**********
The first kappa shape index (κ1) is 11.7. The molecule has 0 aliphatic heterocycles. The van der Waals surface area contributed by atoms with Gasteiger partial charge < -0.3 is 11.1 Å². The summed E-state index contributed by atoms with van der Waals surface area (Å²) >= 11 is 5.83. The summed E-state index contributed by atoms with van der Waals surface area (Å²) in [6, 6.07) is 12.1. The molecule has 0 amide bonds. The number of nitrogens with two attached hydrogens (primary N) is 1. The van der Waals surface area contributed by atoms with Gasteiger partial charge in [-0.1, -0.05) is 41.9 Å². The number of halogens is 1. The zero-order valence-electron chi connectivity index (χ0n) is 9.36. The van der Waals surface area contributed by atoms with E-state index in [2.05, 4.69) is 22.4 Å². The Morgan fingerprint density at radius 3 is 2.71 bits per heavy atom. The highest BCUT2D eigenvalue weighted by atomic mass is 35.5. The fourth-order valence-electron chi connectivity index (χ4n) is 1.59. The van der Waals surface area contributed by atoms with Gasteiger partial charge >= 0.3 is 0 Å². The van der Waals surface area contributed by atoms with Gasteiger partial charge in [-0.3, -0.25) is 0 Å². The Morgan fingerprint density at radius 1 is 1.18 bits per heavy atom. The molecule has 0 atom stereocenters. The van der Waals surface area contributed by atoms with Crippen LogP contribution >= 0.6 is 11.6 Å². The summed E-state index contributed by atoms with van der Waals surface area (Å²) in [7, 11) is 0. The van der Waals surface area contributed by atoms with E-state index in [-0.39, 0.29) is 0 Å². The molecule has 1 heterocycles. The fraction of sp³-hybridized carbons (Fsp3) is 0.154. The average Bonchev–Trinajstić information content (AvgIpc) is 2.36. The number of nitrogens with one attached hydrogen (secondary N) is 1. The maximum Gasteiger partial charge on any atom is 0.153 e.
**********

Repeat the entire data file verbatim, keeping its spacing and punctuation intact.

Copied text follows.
The first kappa shape index (κ1) is 11.7. The molecule has 0 aliphatic heterocycles. The van der Waals surface area contributed by atoms with Gasteiger partial charge < -0.3 is 11.1 Å². The summed E-state index contributed by atoms with van der Waals surface area (Å²) >= 11 is 5.83. The summed E-state index contributed by atoms with van der Waals surface area (Å²) in [6, 6.07) is 12.1. The molecule has 0 amide bonds. The number of nitrogens with two attached hydrogens (primary N) is 1. The van der Waals surface area contributed by atoms with Gasteiger partial charge in [-0.1, -0.05) is 41.9 Å². The number of halogens is 1. The zero-order valence-electron chi connectivity index (χ0n) is 9.36. The van der Waals surface area contributed by atoms with E-state index in [2.05, 4.69) is 22.4 Å². The Morgan fingerprint density at radius 3 is 2.71 bits per heavy atom. The highest BCUT2D eigenvalue weighted by atomic mass is 35.5. The fourth-order valence-electron chi connectivity index (χ4n) is 1.59. The van der Waals surface area contributed by atoms with Gasteiger partial charge >= 0.3 is 0 Å². The van der Waals surface area contributed by atoms with Gasteiger partial charge in [-0.3, -0.25) is 0 Å². The Morgan fingerprint density at radius 1 is 1.18 bits per heavy atom. The molecule has 0 atom stereocenters. The van der Waals surface area contributed by atoms with Crippen LogP contribution >= 0.6 is 11.6 Å². The summed E-state index contributed by atoms with van der Waals surface area (Å²) in [7, 11) is 0. The van der Waals surface area contributed by atoms with E-state index in [-0.39, 0.29) is 0 Å². The molecule has 1 heterocycles. The fraction of sp³-hybridized carbons (Fsp3) is 0.154. The average Bonchev–Trinajstić information content (AvgIpc) is 2.36. The number of nitrogens with one attached hydrogen (secondary N) is 1. The maximum Gasteiger partial charge on any atom is 0.153 e.